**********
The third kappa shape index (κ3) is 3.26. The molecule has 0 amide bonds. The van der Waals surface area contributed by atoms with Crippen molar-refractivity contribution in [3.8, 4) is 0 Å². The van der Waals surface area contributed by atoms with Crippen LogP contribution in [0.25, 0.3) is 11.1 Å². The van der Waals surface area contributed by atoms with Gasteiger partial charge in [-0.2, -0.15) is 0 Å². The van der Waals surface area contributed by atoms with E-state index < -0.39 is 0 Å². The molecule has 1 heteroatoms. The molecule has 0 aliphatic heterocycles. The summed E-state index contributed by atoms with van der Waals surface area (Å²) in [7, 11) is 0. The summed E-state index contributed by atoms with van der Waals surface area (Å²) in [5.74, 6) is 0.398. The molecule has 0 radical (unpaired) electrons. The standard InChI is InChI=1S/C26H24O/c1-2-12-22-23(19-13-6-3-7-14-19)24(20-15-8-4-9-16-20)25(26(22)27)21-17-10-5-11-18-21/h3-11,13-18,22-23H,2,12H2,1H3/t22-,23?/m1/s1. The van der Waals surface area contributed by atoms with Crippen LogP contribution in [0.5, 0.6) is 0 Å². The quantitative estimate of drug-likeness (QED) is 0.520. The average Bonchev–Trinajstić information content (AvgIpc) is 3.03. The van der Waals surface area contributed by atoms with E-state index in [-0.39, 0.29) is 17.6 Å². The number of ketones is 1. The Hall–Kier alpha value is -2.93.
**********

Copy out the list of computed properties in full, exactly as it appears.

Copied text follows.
The third kappa shape index (κ3) is 3.26. The molecule has 0 amide bonds. The van der Waals surface area contributed by atoms with Crippen molar-refractivity contribution in [3.8, 4) is 0 Å². The van der Waals surface area contributed by atoms with Crippen LogP contribution in [0.25, 0.3) is 11.1 Å². The van der Waals surface area contributed by atoms with Gasteiger partial charge in [-0.2, -0.15) is 0 Å². The van der Waals surface area contributed by atoms with E-state index < -0.39 is 0 Å². The molecule has 1 heteroatoms. The molecule has 0 aliphatic heterocycles. The summed E-state index contributed by atoms with van der Waals surface area (Å²) in [7, 11) is 0. The summed E-state index contributed by atoms with van der Waals surface area (Å²) in [5.74, 6) is 0.398. The molecule has 0 radical (unpaired) electrons. The standard InChI is InChI=1S/C26H24O/c1-2-12-22-23(19-13-6-3-7-14-19)24(20-15-8-4-9-16-20)25(26(22)27)21-17-10-5-11-18-21/h3-11,13-18,22-23H,2,12H2,1H3/t22-,23?/m1/s1. The van der Waals surface area contributed by atoms with Crippen LogP contribution in [0.5, 0.6) is 0 Å². The quantitative estimate of drug-likeness (QED) is 0.520. The average Bonchev–Trinajstić information content (AvgIpc) is 3.03. The van der Waals surface area contributed by atoms with E-state index in [-0.39, 0.29) is 17.6 Å². The number of ketones is 1. The Hall–Kier alpha value is -2.93.